Desert Life

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Prof. Yair Zarmi. new institute in the Negev
"Pioneering," "breakthrough," "laying the foundations" – such terms are often used to describe scientific research. But in the case of Prof. Yair Zarmi, they also apply to his decision to take part in the establishment of a new research institute for the study of the desert in 1979, on behalf of the Ben-Gurion University of the Negev.
Zarmi's decision, supported by his wife, Shulamit, stemmed from a combination of idealistic and practical considerations. "The idea of participating in the creation of something new appealed to me, as did the breathtaking landscapes of the Negev." Along with changing his job and moving to Midreshet Ben-Gurion, he also switched research fields – from theoretical particle physics to environmental physics.
In his current studies, he tackles environmental problems and processes, such as the dynamics of floodwater flow, nonlinear waves and the physical aspects of growing algae as a future source of food or biofuel.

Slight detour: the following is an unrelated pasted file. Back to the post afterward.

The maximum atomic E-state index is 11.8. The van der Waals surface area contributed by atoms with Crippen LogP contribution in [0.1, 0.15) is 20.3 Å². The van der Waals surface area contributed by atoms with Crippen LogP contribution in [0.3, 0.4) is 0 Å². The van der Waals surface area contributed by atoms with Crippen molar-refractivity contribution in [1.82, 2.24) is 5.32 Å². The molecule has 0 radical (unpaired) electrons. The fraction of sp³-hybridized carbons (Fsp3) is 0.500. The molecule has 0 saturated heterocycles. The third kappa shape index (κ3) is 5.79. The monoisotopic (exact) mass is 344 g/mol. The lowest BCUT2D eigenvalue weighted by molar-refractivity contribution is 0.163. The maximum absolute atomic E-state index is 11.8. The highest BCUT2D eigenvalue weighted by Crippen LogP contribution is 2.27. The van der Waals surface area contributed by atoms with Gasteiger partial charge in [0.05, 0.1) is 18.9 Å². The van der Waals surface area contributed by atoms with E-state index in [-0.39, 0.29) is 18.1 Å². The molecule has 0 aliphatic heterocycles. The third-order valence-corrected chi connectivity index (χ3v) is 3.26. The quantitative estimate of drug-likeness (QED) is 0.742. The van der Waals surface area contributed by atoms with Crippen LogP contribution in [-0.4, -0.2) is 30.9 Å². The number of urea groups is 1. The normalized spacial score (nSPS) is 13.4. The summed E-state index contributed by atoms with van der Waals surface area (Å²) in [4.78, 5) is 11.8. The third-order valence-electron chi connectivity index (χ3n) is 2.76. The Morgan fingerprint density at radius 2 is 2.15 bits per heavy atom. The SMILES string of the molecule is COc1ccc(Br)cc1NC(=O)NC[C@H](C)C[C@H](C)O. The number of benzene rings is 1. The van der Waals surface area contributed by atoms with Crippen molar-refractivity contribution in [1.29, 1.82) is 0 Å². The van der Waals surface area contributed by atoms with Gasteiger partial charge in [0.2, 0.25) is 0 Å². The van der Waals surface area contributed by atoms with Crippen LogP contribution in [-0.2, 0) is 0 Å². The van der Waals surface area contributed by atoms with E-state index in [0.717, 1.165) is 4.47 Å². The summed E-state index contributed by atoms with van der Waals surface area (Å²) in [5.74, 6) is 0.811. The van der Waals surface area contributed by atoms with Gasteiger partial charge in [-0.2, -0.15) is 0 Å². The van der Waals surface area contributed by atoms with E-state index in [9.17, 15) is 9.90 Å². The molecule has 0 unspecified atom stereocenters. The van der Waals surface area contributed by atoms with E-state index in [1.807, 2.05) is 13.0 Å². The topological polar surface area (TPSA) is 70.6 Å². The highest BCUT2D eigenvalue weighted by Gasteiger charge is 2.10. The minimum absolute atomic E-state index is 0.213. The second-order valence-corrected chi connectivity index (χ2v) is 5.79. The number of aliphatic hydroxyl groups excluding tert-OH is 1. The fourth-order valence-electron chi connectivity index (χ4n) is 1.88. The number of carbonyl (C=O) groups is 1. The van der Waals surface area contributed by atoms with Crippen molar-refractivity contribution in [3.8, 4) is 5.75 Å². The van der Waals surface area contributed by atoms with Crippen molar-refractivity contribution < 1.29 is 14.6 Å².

He recalls his Ph.D. studies at Weizmann in the team of Prof. Haim Harari as a defining experience, both personally and professionally. He met up with his former thesis adviser again in the early 1980s, when Harari visited the Jacob Blaustein Institutes for Desert Research as chairman of thegovernment's academic budgeting committee. The desert facility then consisted of barely a dozen researchers, and Harari aptly summed up the state of its campus: "I came here wearing shiny shoes, and I'm leaving in dusty shoes."
Much floodwater has flowed since then through the Negev. The desert institute now has 75 researchers and 150 students, and the tiny solar research team that Zarmi initially joined is now an interdisciplinary department. When the institute's Albert Katz International School for Desert Studies was opened, Zarmi served as its second dean. While taking part in shaping its policy, he used the Feinberg Graduate School as a model, particularly in seeking to create an intimate atmosphere similar to the one prevailing at Feinberg in the days when he was a student.